Amusement, Curiosity, Discomfort, Happiness
Introduction (written on the last day):
I went on vacation to get away from it all and I certainly have. I've also had plenty of time to think about what I'm doing and why, and it's occurred to me that touring by bike, especially alone, is a unique experience, and the way that experience feels depends mostly on how populated the route is. I deliberately chose a route that went through some of the most remote geography that I could find, up to the limits of my gear and carrying capacity. I wanted to get out into the middle of nowhere, and encounter as few people as possible on the way.
I tried to make a route like that through California, but all the sparsely populated parts of California are sparse for good reasons. They are all either too steep, too dangerous, or unpaved. One of the reasons I settled on Oregon - the eastern portions especially - was because it appeared to be the flattest and also some of the most remote territory I could find without having to deal with transporting a recumbent bike on the train system.
(It is possible to transport a recumbent bike by train, if you disassemble it. However, I was going to be traveling to a place where, once I arrived, I would have no safe way to reassemble it and keep track of all my other luggage at the same time.)
But the flatness part turned out to be inaccurate. I've spent eight hours on the bike most days, and probably almost half of that time toiling slowly up hills steep enough to require first gear. Part of the problem is that I didn't survey the area I would be biking through with my own two eyes, and instead I relied on Google Earth, which reports height data correctly but only to a certain granularity. It smoothed the hills right out of most of the terrain I examined.
The other problem is that I thought I would be able to go up shallow hills with no trouble at all, but I underestimated the drag that all of this hardware creates on the bike. Unfortunately, there wasn't anything I could do about it. I went through my packing list many times, and aside from one pair of ski gloves and a couple of pairs of shorts, there wasn't anything that I could have left out. I had to carry at least this much weight if I wanted to camp, and I had to be able to camp if I was going to travel through wilderness.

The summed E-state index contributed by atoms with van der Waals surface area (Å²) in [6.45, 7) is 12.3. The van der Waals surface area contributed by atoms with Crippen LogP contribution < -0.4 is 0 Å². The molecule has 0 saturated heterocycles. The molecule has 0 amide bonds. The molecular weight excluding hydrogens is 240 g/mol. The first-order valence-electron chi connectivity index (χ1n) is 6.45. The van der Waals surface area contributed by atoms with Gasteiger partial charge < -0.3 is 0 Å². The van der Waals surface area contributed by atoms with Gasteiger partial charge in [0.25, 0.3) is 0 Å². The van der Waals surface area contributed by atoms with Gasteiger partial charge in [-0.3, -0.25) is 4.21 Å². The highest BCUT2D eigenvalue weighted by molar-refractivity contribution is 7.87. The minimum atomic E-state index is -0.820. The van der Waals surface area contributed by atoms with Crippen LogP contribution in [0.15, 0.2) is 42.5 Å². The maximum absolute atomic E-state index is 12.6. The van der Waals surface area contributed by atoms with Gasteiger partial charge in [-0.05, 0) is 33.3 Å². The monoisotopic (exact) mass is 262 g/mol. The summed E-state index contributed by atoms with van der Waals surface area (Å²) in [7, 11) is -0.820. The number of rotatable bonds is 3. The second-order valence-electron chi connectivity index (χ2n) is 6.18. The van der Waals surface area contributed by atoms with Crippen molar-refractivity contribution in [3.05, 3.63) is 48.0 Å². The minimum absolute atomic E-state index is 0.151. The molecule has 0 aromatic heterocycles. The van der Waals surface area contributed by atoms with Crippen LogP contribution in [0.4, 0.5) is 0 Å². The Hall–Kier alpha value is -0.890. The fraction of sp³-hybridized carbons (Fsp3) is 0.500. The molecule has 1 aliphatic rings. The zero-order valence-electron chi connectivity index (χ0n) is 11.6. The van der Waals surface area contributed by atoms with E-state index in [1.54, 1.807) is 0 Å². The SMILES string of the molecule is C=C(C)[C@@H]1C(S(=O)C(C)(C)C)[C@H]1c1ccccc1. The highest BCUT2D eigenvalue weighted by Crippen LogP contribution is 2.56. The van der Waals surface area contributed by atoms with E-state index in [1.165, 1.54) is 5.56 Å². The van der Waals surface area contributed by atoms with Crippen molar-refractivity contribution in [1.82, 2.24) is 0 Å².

Speaking of camping, I've very much enjoyed the seven days that I was able to camp. The sites have been lovely. The gear has worked well, too. The tent is easy to set up, the sleeping bag is warm and roomy enough, and the mattress is easy to deploy. But the tent, bag, and mattress are very large items. They occupy the whole back half of the bicycle, with just a little space remaining for laundry and a spare tire. Combined, they also weigh more than everything else I brought, so I'm riding with at least double my usual weight. The consequence of this is that I spend a long time crawling up hills that I am interested in for significantly less time than it takes to climb them. It's also a problem when I'm going down the only paved road, and roads that branch off it may lead to interesting things, but they're all gravel or dirt and would be brutal on my tires. So I'm very disinclined to actually explore these side roads, and I just keep trucking along instead.
But despite the weight, I actually made excellent time. In addition to being ridiculously comfortable, the recumbent bike also carries the weight of luggage much better than an upright bike. None of it is on the handlebars, and most of it is lower to the ground. The only downside is the additional sun exposure you get from being in a reclined position. I spent two weeks riding through desert, and discovered that sunburn is much more the problem than the heat is. If I have almost all of my body covered by thin cloth, I can keep cool by dumping water on myself and letting the constant breeze created by the motion of my bike evaporate the water. I actually end up cooler than if I was standing around in shorts and no shirt. In the town of Christmas Valley I bought a pair of glove liners that cover my hands, and so the sunburn on my hands was a temporary thing, but the burns on my nose and cheeks got pretty severe, and I had to tear up one of my spare shirts to make a second, heavier bandanna for my face.
But seriously, I should have expected this, because I am deliberately biking through desert, and during the hottest time of year, and I'm doing it during a time when the UV exposure is bad enough for the weather service to publish a health alert about it.
I budgeted 30 miles a day maximum for most days, and it turns out that even with all these hills in the way I can actually pedal the bike for a full eight hours, and take myself fifty miles or more, provided I take time to stretch, and lie flat on the ground every once in a while. Of course I have to be careful lying on the ground because every time a car comes by the driver gets worried that I have passed out in the heat. So, in practice, I can lay down for about ten minutes average, and then when I hear a car approaching, I have to get up and act like I'm rearranging my luggage, because if I don't, they'll stop and I'll feel bad for making them stop and they'll feel silly for stopping, and yadda yadda.
One time I was just leaning against the wheel and didn't bother getting up, and sure enough the car stopped. I had to thank and compliment them for stopping. The last thing I want to do is erode their willingness to help, since it might save my life one day.
In summary, it was a lot easier than I expected, and a lot of fun. Would I do this again? Definitely. If I had the time, I would do it every couple of months. Not this exact route again, but something like it. Or something longer.